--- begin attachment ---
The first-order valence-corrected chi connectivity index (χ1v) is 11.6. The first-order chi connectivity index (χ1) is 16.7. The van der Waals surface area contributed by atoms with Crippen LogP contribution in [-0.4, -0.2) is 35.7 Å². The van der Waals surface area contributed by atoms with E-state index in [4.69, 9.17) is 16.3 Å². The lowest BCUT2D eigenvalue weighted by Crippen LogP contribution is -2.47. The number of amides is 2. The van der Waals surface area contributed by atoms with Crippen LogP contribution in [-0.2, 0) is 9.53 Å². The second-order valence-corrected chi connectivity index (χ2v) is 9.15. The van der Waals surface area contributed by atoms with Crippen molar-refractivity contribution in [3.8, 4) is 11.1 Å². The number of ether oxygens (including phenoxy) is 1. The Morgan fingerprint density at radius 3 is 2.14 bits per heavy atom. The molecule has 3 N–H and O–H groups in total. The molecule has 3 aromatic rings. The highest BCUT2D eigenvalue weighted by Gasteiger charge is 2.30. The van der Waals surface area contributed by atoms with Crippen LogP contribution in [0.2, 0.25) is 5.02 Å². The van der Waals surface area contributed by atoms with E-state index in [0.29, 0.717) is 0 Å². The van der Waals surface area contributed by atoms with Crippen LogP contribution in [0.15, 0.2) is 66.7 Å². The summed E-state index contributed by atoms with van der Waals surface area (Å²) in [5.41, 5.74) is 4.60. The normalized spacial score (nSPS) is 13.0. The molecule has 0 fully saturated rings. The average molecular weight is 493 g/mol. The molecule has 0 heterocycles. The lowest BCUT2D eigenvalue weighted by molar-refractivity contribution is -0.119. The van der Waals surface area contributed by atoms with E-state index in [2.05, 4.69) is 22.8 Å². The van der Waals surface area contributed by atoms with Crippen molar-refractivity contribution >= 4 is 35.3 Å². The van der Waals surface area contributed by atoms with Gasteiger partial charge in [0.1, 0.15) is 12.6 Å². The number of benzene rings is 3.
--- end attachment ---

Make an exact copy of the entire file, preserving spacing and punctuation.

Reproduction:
The first-order valence-corrected chi connectivity index (χ1v) is 11.6. The first-order chi connectivity index (χ1) is 16.7. The van der Waals surface area contributed by atoms with Crippen LogP contribution in [-0.4, -0.2) is 35.7 Å². The van der Waals surface area contributed by atoms with E-state index in [4.69, 9.17) is 16.3 Å². The lowest BCUT2D eigenvalue weighted by Crippen LogP contribution is -2.47. The number of amides is 2. The van der Waals surface area contributed by atoms with Crippen LogP contribution in [-0.2, 0) is 9.53 Å². The second-order valence-corrected chi connectivity index (χ2v) is 9.15. The van der Waals surface area contributed by atoms with Crippen molar-refractivity contribution in [3.8, 4) is 11.1 Å². The number of ether oxygens (including phenoxy) is 1. The Morgan fingerprint density at radius 3 is 2.14 bits per heavy atom. The molecule has 3 N–H and O–H groups in total. The molecule has 3 aromatic rings. The highest BCUT2D eigenvalue weighted by Gasteiger charge is 2.30. The van der Waals surface area contributed by atoms with Crippen LogP contribution in [0.2, 0.25) is 5.02 Å². The van der Waals surface area contributed by atoms with E-state index in [0.29, 0.717) is 0 Å². The van der Waals surface area contributed by atoms with Crippen LogP contribution in [0.15, 0.2) is 66.7 Å². The summed E-state index contributed by atoms with van der Waals surface area (Å²) in [5.41, 5.74) is 4.60. The normalized spacial score (nSPS) is 13.0. The molecule has 0 fully saturated rings. The average molecular weight is 493 g/mol. The molecule has 0 heterocycles. The lowest BCUT2D eigenvalue weighted by molar-refractivity contribution is -0.119. The van der Waals surface area contributed by atoms with E-state index in [2.05, 4.69) is 22.8 Å². The van der Waals surface area contributed by atoms with Crippen molar-refractivity contribution >= 4 is 35.3 Å². The van der Waals surface area contributed by atoms with Gasteiger partial charge in [0.1, 0.15) is 12.6 Å². The number of benzene rings is 3.